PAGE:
Chief Sass offered his thoughts, “I think the greatest decline in law enforcement officers started in 2020 with the Minneapolis riots stemming from the George Floyd incident, which was then followed by the defund the police movement. I feel that some of the information put out in the national media contributed to creating a very negative ripple effect across the nation towards all law enforcement in general. Some of the young people who had just received their degree in law enforcement ended up taking jobs in jails, prisons and security officer positions or staying out of criminal justice all together, instead of taking the risk of continuing their goal of a career in law enforcement. Their fears were that the profession was too volatile at the time and they would be under constant scrutiny. Since then, high school graduates have just simply found interests in other occupations in the workforce, such as jobs in trades which are always in demand and the pay is very appealing.”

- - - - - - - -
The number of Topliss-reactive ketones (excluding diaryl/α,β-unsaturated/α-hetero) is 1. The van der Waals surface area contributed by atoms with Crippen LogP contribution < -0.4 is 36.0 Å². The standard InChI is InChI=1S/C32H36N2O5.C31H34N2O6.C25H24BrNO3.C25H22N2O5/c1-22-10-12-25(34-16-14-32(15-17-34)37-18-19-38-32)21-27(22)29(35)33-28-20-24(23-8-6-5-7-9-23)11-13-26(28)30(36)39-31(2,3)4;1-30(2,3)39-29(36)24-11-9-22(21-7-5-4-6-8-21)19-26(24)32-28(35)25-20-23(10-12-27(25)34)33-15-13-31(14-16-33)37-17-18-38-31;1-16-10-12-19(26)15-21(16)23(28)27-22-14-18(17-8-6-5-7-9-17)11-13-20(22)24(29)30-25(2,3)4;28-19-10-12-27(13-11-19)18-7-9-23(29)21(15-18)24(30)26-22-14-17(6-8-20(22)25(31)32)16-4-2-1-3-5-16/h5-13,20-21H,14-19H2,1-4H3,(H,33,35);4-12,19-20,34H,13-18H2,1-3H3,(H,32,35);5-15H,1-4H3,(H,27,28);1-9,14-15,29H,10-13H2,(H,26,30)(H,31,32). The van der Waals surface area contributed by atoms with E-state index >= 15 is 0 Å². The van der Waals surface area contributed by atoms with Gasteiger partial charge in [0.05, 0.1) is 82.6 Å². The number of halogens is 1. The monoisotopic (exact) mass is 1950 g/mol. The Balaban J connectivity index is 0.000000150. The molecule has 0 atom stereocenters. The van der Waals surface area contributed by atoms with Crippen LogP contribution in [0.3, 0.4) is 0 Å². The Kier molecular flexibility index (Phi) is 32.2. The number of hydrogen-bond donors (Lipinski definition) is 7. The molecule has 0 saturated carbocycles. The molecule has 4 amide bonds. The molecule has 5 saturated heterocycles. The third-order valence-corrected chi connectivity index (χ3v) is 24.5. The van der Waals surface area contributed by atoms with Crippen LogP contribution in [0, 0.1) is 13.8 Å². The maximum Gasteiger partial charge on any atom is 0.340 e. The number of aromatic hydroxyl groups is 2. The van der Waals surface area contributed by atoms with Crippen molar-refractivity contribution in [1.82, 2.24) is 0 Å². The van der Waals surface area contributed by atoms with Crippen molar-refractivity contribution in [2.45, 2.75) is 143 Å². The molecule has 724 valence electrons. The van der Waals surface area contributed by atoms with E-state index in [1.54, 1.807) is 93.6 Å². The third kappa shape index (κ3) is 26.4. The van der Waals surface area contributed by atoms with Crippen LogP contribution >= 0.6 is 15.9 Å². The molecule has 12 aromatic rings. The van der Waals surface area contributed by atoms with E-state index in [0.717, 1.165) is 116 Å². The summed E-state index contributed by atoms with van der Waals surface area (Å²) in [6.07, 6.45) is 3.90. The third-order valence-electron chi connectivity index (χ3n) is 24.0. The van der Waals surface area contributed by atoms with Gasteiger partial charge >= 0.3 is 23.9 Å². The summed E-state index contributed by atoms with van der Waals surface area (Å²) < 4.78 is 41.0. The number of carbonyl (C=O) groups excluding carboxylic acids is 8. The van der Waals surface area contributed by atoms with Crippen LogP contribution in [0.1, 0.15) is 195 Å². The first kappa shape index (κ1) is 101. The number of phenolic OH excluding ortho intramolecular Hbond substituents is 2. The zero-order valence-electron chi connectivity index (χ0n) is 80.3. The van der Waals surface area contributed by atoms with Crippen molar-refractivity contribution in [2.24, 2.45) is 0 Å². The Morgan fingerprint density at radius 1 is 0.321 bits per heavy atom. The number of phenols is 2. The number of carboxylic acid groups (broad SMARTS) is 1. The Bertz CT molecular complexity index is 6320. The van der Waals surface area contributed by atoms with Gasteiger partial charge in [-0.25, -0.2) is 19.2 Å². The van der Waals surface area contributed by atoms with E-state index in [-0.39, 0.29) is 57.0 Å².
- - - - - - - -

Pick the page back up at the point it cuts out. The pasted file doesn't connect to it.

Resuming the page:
He feels that even if there is a shortage of officers, his department will still continue to strive towards the same level of service citizens have come to know and expect. If shortages persist, Sass said there will be an impact on the type and timeliness of service. Emergency calls will take priority, while other less pressing calls will be addressed based on officer availability.
Sass does not anticipate any officers from his department retiring in the next five years. However, he has noticed a large number of officers retiring, and he anticipates a mass exodus in the years ahead. “With the low volume of enrollment of law enforcement students in colleges across Minnesota, there will most likely be fewer qualified candidates available than open positions,” he explained. Since larger law enforcement agencies can pay higher wages and entice candidates with sign-on bonuses, Sass shared that the recruitment process will be even more challenging.